There are currently more than 200,000 Holocaust survivors living in Israel who are eligible to receive government benefits such as tax breaks and assistance in purchasing medicines and various other expenses. As of 2015, 20-30% of Holocaust survivors in Israel were living below the poverty line.
The Holocaust Survivors’ Rights Authority was established in the mid-1950s to oversee these benefits, but over the past decade public outcry has resulted in greater efforts to ease the economic and social difficulties of this population.
A dramatic rise in spending on pensions and benefits for the Holocaust survivor population began in 2008. The increase was sparked by amendments to the law that allowed disabled Holocaust survivors who had not filed claims in the past to do so, and expanded eligibility to include those who were affected by the deportations in countries under German influence during World War II. Because of these changes, spending on Holocaust survivors rose from 0.5% of total government spending in 2000 to 0.7% in 2008. In the past two years, the budget has continued to grow and spending today comes to about 0.9% of total government expenditure and about 5% of all social security spending.
What’s new in the policy for 2017-2018?
Towards the end of 2016 compensation for Holocaust survivors was retroactively raised (for October 2015 through the end of 2016) by NIS 34 million and the addition was further increased to NIS 48 million beginning this year.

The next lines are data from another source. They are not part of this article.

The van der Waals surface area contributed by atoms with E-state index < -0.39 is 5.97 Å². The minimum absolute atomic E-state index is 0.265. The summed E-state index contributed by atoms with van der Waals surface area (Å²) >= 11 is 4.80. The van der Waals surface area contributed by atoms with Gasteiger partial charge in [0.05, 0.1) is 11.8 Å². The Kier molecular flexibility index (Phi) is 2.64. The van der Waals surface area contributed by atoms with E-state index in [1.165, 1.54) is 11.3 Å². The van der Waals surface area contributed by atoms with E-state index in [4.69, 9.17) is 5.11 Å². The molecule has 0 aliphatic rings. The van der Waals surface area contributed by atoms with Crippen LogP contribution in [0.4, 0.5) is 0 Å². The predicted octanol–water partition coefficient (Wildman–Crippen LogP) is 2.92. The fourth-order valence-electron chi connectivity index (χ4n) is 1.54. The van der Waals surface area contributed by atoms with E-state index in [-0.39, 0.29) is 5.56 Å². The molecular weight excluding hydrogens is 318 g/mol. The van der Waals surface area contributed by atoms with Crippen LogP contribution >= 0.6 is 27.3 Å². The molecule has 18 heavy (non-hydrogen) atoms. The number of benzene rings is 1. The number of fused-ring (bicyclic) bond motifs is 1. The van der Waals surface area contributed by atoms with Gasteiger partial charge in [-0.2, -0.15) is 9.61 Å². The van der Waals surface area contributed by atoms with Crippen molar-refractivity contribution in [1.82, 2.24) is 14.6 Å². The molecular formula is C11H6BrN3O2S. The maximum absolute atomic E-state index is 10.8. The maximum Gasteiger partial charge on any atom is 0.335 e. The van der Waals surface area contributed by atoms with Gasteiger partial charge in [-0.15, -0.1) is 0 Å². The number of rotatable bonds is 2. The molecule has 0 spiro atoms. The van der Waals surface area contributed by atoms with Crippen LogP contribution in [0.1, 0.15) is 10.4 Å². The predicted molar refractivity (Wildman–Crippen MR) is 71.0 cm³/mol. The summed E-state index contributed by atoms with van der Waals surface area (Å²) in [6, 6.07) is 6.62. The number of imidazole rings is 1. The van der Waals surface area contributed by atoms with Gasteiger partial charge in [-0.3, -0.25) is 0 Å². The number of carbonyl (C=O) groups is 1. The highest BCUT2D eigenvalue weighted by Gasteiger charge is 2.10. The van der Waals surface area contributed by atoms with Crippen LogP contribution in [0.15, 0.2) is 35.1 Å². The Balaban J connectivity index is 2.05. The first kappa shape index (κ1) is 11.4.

As part of the 2017-2018 budget, the annual grant for Holocaust survivors was increased from 3,600 NIS a year to 3,960 NIS a year. In addition, benefits for Holocaust survivors were extended to those from Morocco, Algeria, and Iraq who experienced anti-Semitism and suffered from other restrictions during World War II. These survivors are entitled to an annual grant of about 600 NIS and exemption from payment for prescription drugs included in the public health basket.
What are the greatest challenges for implementing the policy?
Despite the expansion of eligibility and amendments to the law, there are many Holocaust survivors who are entitled to allowances and benefits, yet do not receive them in practice. This is because the burden is on them to initiate the process and prove that they are indeed entitled to the benefits, which involves complex bureaucratic processes. As a result, not all survivors receive the benefits due to them by law.